Eberly notes that professional game developers (in the closed rooms of the high end) tend to avoid the STL for several reasons he details in his book. This is less true of PC based games, though. One of his more powerful arguments against the STL is the lack of support for it in certain target platforms, and a few examples of speed problems. They can be overcome, and the STL IS applicable, despite Eberly's warning, but he's correct in pointing out examples where the STL can end up fighting you, and when it does, drop it. (However, Eberly's solution for smart pointers is, IMO, abysmal - they're based on the derivation from a common "Object" class - pre-Template style).

The WildMagic engine can be downloaded for free, even used under a GPL like license, but it's not entirely commercial-ready code. It's used in commercial or research work, but it's primary purpose is to illustrate the tenets of game engine design. However, the code is too dense to study without the books; at least it's going to be a LOT more efficient and illuminating to read the book as you study the engine.

His discussion of scene management is exactly where you need to be right now - scene management is a discussion of data structures and engine function, and how they relate to speed, from a practiced and mature viewpoint that takes into account all of the competing issues. In 3 months you'll have covered what would take you years to discover working in isolation.

For example - have you yet considered object culling?
Have you discovered the subjects of BSP tree's, OctTree's and other data structures?

These are used to do something more important than the raw speed design of feeding the graphics engine data. They're focused on figuring out what NOT to draw (skipping things that can't be seen turns out to be more important that raw speed in a loop of objects).

Have you discovered bounding volumes? They're related to object culling. If not, there's an often un-discussed subject of a second set of object data, sometimes convex hulls, that surround the objects, but are never drawn, used by the culling engine and/or the physics engine. They also require efficient management, in the context of the overall engine, and may even turn out to be more important to performance than where your attention is currently focused.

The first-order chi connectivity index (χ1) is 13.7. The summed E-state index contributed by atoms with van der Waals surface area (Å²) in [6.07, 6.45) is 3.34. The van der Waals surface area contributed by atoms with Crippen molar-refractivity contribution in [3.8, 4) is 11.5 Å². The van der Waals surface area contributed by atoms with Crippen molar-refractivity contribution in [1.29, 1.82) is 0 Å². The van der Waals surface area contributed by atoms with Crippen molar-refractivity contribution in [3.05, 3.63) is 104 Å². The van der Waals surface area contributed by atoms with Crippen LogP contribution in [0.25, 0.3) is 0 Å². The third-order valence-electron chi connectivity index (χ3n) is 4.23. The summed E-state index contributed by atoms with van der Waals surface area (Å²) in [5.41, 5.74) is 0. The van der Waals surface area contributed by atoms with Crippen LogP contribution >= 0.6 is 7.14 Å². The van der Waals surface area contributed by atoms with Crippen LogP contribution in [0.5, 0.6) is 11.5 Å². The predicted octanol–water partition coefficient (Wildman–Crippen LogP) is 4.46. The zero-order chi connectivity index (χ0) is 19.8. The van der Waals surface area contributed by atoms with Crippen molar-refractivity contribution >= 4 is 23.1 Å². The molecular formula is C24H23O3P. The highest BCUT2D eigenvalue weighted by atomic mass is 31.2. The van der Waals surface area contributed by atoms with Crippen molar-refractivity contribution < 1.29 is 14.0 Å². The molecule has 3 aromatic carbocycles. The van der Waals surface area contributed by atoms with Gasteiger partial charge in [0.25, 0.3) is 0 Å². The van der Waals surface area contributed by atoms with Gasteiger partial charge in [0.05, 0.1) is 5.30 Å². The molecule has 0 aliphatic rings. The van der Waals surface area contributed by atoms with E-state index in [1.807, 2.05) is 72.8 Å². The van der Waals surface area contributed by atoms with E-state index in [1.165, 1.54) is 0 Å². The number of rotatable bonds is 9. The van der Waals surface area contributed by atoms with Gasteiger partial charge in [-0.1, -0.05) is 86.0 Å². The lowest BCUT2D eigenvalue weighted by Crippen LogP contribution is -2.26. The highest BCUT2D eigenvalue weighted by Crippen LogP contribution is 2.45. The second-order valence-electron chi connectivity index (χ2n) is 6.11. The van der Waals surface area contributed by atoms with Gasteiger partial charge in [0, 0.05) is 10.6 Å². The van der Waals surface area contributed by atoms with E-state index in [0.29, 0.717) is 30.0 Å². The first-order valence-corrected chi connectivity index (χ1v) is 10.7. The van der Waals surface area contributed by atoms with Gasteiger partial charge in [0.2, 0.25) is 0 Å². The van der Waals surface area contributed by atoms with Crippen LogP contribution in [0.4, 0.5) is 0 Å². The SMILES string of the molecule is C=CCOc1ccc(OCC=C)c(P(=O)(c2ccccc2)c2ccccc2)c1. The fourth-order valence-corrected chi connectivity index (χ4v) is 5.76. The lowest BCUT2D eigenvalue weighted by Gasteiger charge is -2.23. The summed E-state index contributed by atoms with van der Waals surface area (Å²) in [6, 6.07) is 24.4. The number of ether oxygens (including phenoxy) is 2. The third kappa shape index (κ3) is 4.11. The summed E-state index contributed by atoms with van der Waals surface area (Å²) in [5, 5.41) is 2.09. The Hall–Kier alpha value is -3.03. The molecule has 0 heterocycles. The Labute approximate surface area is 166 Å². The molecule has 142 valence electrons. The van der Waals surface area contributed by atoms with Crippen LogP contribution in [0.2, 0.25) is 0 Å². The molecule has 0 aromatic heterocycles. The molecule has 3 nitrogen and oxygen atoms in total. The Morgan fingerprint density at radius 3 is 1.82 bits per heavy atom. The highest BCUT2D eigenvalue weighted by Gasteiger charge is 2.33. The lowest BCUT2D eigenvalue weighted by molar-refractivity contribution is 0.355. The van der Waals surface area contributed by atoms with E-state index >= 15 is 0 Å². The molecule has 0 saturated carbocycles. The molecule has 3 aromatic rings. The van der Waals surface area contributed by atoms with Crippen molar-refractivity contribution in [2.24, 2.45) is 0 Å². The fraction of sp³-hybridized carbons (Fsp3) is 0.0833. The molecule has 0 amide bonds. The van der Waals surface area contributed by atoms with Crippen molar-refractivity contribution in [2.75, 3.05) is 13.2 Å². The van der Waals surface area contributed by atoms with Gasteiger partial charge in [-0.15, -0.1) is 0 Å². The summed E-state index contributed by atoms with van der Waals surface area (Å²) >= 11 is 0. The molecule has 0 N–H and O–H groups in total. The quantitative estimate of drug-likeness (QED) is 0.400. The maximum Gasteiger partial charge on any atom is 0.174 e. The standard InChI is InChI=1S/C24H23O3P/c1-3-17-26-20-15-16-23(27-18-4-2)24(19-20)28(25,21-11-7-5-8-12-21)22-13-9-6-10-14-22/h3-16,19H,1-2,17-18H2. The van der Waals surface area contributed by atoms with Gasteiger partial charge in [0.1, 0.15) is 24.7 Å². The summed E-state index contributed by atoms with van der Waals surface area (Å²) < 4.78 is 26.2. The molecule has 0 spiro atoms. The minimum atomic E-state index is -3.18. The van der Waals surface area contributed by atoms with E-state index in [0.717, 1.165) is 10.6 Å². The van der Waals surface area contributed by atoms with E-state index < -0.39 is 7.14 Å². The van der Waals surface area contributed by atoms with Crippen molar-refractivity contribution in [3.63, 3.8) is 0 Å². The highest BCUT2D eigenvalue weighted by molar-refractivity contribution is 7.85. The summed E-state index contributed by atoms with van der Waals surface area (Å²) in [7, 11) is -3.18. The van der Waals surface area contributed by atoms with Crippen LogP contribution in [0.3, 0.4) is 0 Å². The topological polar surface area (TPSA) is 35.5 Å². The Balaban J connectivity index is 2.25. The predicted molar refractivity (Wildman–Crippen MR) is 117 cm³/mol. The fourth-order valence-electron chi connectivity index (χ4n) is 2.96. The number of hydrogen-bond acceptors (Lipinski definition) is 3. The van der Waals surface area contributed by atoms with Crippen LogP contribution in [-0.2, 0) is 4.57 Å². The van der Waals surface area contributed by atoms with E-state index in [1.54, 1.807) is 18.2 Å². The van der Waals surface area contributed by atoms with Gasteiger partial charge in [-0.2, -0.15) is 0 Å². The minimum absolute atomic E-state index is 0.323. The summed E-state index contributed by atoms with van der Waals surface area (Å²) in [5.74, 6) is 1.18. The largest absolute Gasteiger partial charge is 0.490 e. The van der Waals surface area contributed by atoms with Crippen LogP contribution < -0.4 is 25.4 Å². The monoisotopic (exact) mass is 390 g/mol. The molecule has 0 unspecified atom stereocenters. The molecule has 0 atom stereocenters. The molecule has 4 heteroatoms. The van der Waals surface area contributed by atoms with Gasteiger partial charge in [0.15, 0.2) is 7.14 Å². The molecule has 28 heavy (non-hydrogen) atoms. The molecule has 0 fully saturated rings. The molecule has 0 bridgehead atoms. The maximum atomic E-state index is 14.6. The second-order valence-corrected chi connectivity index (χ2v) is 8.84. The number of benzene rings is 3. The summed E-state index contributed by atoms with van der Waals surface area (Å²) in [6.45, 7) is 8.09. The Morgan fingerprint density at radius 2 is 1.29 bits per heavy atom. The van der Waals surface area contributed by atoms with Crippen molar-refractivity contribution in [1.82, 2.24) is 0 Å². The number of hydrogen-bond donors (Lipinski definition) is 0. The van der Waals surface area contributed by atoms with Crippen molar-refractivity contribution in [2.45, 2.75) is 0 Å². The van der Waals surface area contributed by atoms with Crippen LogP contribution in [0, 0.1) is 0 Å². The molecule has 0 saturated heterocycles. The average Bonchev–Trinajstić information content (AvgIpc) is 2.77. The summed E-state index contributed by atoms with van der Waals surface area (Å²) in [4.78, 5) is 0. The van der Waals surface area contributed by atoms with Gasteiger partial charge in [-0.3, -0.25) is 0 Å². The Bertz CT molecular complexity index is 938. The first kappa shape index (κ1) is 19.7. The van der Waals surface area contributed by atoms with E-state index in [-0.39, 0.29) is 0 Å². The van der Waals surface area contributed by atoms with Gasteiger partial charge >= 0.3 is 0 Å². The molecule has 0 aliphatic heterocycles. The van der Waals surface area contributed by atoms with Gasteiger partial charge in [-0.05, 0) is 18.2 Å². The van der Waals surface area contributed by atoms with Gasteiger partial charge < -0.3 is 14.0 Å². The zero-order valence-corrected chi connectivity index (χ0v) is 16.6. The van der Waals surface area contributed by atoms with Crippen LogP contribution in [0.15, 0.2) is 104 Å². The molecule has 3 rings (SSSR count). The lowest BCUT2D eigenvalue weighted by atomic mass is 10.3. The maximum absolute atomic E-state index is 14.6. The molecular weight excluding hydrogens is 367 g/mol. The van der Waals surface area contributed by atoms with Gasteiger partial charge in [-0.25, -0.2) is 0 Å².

What about textures and how they relate to performance? Did you know that on some hardware it's more important to sort the list of objects to draw by the texture(s) they use, than by their Z order?

...and transparencies. Did you know you have to draw them after everything else?

These subjects through a wrench in the works where you're studying now. The conclusions you'll draw from the experiments you're currently working on will convince of the wrong conclusions, because you're working in isolation.

Eberly covers 98% of this in one book.

I'm not selling it (well, I guess I am in a way - just not making any money), it's just that I can see you have a number of posts around here, and I can tell you're focused on figuring this stuff out. I know what's going to happen - you'll burn out after a few months unless you undergo a study that reveals just about everything that's been discovered by a few decades of engineering, and I've not found a single text with a more complete coverage of the subject, even though I disagree with a few of the design techniques he uses in his engine. He's not a programmer, per se, he's a math PhD - but his code is illustrative to this study, his treatment serious and his advice is correct.

Your current line of questions indicate you're ready to head in such a direction.